Infertility is a significant crisis among couples intending to become parents. This blog dives deep into female infertility, diagnosis, and treatment.
What is infertility?
Technically, if a couple cannot get pregnant for a year even after frequent and unprotected intercourse, they are considered infertile. Though 12 months of non-conception is the criterion for infertility, it may not always be the case. Many studies suggest that women get pregnant in the second or third year without medical assistance. So, it is wise to wait for a few years before seeking medical care.
What are the symptoms of female infertility?
The main symptom of infertility is the incapability to get pregnant. For some women, the menstrual cycle may be irregular. It may be as long as 35 days or too short as 21 days. Some women may not menstruate, which may mean they are not ovulating. For some, the bleeding may be severe with intense pelvic pains or cramps.
Hormonal changes may also contribute to infertility, which appears as weight gain, hair growth in the chin, upper lip, and chest, thinning hair, acne, and others.
When to seek medical advice?
As already discussed, it is better to wait for a few years to get pregnant naturally. The time to seek treatment depends on the age of the woman. Women between the age of 35 and 40 may seek treatment after trying for at least six months. Women above the age of 40 may consult the doctor immediately.
What are the causes of female infertility?
Many factors contribute to a couple being infertile. Some of the factors for female infertility are:
The ovary may be polycystic. A polycystic ovary causes hormonal imbalance and changes in body hair growth, acne, and body weight. Sometimes premature loss of ovarian eggs may happen due to chemotherapy or genetics. It is called premature ovarian failure, which may stop egg production and lower estrogen production, leading to infertility. Another ovarian disorder is high prolactin production. Higher amounts of prolactin reduce estrogen production leading to infertility.
This happens due to blocked or damaged fallopian tubes. The damage in the tube may stop the sperm from reaching the egg or prevents the fertilised egg from reaching the uterus. The damage may occur due to pelvic inflammatory disease or previous abdominal surgeries.
Endometriosis occurs when tissue similar to the endometrium (the inner lining of the uterus) grows outside the uterus. This may cause pelvic adhesions and scarring, which may block the fallopian tube, causing infertility.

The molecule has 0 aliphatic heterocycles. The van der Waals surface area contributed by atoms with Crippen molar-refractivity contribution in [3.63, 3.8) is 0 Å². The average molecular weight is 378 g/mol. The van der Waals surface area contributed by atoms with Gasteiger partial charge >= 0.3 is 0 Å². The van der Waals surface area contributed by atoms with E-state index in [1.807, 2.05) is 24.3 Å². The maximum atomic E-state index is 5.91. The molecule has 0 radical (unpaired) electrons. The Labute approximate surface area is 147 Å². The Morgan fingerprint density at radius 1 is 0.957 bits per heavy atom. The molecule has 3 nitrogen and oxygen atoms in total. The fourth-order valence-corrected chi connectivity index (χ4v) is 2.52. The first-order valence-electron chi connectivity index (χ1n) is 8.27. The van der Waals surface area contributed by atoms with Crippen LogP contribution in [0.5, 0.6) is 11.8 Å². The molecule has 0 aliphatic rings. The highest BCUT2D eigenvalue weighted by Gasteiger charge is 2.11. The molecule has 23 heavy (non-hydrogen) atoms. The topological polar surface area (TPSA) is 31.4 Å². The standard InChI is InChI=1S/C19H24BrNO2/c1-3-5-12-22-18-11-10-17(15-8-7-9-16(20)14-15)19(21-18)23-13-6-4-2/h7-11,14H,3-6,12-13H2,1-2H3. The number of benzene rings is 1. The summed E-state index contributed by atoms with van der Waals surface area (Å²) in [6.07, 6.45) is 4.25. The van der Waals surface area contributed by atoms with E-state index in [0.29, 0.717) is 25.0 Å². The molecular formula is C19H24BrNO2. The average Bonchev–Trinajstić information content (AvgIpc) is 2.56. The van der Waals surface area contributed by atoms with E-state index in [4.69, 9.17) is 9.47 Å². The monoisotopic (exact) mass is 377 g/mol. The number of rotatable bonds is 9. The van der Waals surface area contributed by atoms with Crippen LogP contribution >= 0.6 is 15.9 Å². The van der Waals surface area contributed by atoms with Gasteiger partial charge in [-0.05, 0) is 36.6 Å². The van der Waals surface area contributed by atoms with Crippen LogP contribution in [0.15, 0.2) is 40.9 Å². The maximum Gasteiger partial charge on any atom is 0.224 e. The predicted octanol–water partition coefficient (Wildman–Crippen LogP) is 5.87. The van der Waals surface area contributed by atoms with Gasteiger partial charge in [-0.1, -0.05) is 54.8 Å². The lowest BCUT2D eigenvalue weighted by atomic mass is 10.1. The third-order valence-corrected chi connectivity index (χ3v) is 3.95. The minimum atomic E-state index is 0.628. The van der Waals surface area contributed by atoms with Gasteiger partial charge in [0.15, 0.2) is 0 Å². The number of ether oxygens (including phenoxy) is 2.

Uterine or Cervical Issues
The presence of fibroids and polyps in the uterine cavity blocks the sperm and affects fertility. The uterus and associated organs may have deformities . The uterus may be unusually shaped, the cervix may be too narrow, or the cervix may not produce optimum mucus to ease the flow of sperm inside the system.
There are a few cases where the cause of infertility remains undiagnosed. But it may get corrected with treatments that an expert healthcare provider can provide . So always get checked by a doctor.
What are the various tests performed to check fertility in women?
The healthcare provider asks about the medical history and physically examines the patient before conducting a battery of tests.
- Basal Body Temperature (BBT) Charting: It is an old technique to check ovulation. The healthcare provider may ask the patients to chart the basal body temperature throughout the menstrual cycle for several months. A temperature rise indicates that the person has ovulated. The chart may help determine the period when one ovulates and accordingly plan the intercourse.
- Urine tests: The patient can take a urine test at home to check the levels of luteinising hormone. The levels of this hormone will be high just before ovulation.
Tests to be done at the hospital
- Blood tests aim to check the hormonal levels– thyroid, prolactin, estrogen- as well as tests for HIV and hepatitis.
- HSG Test: Hysterosalpingogram involves a series of X-rays taken by injecting a contrast dye into the uterine cavity. The test highlights blockages and defects of the uterus, and the healthcare provider may discover the cause of infertility.
- Postcoital Test: This test checks the sperm’s ability to fertilise the egg and how the sperm interacts with the mucus in the vagina. The couple needs to have intercourse a few hours before the test.
- Pelvic ultrasound test: An ultrasound test helps check for issues in the uterus, tubes, and ovaries. It is usually performed 15 days before menstruation.
- Hysteroscopy: This test helps get a detailed view of the uterine cavity to check for problems.
- Endometrial biopsy: The healthcare provider may take a sample of a portion of the uterine lining to check if everything is normal.
- Laparoscopy: This comparatively invasive procedure thoroughly checks the issues related to reproductive organs. If any blockage or other problems are present, the healthcare provider may treat the condition through surgery.
What are the measures to prevent female infertility?
The women who are planning to embrace motherhood must maintain a healthy weight. A regular workout can help to remain healthy and prevent obesity. But certain studies suggest that intense workouts for more than five hours a week may affect ovulation. So it is best to try and keep the workout optimum for the body.
Tobacco and alcohol have various adverse effects on the body, and it is crucial to avoid them to maintain excellent reproductive health. Along with all the other measures, reducing activities that induce stress is vital since stress is a risk factor for infertility.
With technological innovations in medicine, infertility has become easy to treat. Specialised centres care for infertility, and numerous tests and procedures to handle are readily available.